Cycles of History: The Classic Bicycles

What machine could be more democratic than the bicycle? Even its origins were common, developed by blacksmiths and mechanics, while professional engineers were preoccupied with steam-driven machines in the wake of the Industrial Revolution.

But the common man welcomed the relatively inexpensive freedom of mobility that the bicycle offered. Couldn't afford a carriage or a horse? You could just grab your velocipede and ride away, free as the wind. No wonder the bicycle's popularity soared in the 1890s.

As for the common woman, the bicycle proved a profoundly liberating influence for her. It not only provided remarkable personal mobility but also helped revolutionize her wardrobe!

Some historians argue that the bicycle had as big an impact on society as the Model T. Certainly it paved the way - literally and figuratively - for the automobile.

The classic bicycles on display here were selected to illustrate the bicycle's development. So step back in time, and enjoy the ride on these Cycles of History. And if you think of bicycles as just kid transportation, take a look back at the phenomenon that revolutionized personal transportation for your parents and grandparents and is increasingly relevant as a modern mode of economical, environment-friendly transportation and recreation. See if you can find your two-wheeled personal memories.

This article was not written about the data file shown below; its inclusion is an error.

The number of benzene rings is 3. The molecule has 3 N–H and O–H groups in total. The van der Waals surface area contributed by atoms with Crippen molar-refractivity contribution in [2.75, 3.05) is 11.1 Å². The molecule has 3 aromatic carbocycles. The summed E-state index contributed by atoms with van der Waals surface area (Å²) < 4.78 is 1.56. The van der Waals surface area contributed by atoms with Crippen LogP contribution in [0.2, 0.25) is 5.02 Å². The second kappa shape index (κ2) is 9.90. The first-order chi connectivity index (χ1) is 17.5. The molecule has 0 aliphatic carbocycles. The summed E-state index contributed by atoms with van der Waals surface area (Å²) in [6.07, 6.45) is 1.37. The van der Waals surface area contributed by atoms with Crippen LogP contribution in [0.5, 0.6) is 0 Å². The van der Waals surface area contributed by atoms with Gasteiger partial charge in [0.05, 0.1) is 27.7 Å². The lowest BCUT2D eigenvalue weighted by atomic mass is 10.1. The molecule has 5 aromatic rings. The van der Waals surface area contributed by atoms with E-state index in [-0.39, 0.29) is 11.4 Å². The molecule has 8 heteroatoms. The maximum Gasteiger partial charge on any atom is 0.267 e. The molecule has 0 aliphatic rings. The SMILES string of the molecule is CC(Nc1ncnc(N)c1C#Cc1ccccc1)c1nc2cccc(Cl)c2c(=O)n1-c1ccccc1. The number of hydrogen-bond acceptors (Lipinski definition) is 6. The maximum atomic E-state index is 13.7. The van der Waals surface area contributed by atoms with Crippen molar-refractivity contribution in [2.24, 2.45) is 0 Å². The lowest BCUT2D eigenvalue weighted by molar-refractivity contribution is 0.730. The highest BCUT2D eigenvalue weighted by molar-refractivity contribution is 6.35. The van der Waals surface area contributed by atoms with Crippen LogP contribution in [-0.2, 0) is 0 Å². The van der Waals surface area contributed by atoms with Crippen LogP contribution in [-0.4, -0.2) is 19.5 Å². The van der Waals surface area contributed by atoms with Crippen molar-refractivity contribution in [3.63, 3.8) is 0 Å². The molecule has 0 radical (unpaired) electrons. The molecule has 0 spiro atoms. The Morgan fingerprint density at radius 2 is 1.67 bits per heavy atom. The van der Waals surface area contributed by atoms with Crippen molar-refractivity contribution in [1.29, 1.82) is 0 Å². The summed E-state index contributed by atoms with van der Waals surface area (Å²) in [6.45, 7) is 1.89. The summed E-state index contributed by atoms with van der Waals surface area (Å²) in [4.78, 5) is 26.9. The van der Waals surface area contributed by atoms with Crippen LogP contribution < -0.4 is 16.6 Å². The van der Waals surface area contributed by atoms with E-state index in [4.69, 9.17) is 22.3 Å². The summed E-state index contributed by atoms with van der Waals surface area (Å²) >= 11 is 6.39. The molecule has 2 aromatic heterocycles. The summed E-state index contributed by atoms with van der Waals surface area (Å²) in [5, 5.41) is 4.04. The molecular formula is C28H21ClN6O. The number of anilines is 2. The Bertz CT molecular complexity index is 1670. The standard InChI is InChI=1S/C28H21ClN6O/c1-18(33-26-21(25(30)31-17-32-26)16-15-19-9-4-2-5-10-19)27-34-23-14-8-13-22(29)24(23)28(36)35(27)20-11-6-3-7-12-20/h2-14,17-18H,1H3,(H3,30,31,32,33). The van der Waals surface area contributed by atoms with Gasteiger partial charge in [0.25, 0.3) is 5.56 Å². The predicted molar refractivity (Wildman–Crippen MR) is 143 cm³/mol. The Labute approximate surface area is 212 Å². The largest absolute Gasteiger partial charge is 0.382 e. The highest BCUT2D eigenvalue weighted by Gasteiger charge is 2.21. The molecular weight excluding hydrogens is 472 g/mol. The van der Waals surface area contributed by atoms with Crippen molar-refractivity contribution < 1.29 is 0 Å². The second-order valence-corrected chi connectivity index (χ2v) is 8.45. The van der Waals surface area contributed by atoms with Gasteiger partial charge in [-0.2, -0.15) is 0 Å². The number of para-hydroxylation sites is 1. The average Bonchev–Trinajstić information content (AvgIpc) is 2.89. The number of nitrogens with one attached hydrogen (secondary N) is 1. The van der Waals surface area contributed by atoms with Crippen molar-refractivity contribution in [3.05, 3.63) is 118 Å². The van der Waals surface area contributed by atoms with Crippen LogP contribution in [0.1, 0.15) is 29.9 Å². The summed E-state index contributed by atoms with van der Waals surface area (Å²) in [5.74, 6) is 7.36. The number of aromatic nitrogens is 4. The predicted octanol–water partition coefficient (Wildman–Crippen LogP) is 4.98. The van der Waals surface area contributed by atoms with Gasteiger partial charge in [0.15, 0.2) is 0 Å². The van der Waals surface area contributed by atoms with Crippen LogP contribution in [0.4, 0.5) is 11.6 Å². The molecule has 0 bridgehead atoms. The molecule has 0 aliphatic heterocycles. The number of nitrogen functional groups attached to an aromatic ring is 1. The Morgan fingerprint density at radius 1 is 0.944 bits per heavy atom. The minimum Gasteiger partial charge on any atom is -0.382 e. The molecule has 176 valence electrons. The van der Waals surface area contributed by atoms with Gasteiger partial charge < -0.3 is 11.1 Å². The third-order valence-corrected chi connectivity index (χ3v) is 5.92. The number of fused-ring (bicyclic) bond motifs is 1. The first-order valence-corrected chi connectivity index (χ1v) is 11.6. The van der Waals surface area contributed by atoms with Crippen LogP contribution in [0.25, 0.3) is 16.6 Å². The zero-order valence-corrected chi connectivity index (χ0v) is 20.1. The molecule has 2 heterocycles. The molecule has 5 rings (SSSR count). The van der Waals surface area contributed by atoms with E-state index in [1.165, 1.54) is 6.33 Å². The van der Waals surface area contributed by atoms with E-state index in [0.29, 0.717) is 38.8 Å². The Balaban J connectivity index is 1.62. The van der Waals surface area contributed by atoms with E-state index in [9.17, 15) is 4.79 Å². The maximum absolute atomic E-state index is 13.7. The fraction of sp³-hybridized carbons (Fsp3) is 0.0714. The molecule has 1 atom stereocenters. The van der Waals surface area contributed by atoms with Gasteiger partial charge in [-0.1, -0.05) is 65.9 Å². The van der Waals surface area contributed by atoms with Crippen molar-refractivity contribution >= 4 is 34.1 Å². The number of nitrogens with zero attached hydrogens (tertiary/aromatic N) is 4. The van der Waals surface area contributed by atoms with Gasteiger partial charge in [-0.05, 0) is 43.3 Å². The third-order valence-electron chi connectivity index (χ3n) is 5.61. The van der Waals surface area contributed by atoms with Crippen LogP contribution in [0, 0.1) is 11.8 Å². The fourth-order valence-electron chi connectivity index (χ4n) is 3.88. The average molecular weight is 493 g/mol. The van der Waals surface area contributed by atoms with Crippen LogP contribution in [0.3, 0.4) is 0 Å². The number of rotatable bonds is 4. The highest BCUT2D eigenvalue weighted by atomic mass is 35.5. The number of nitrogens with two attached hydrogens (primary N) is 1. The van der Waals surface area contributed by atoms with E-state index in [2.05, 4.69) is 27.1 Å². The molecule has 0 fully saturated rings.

The development of cycling Social impact Bicycles and Palo Alto
Motorized bicycles Exhibit Guide What they said about bicycles


Web sites

Bicycle Museum of America
Nice photos and history with links to related sites.

Canberra Bicycle Museum
The world of cycling in the land down under.

International Bicycle Fund Good list of bicycle museums worldwide

Pedaling History Bicycle Museum A history of bicycles, photos, and related links to bicycle related topics, books and events.

Smithsonian Magazine
Bicycles Built to View , Sept 1996


To be added


MOAH Exhibits Committee

Chairman: Ellen Harrington

Suzanne Beaver
Beth Bunnenberg
Richard Clark
Ernestine Faxon
Charlie Gillis
Ralph Igler
Theodora Nelson
Kim Pack
Beryl Self
Bill Wehrend

Photography Wayland Lee

And a very special thanks to Ralph Igler and Channell Wasson for their expertise and loaned artifacts.

Trademarks and Service marks are the property of their owners.

Back To Top This page last updated: March 10, 2004
Original content: Copyright © 2000, 2001, 2002, 2003, 2004 Museum of American Heritage
Trademarks are the property of their owners
MOAH home page

View Site in Mobile | Classic
Share by: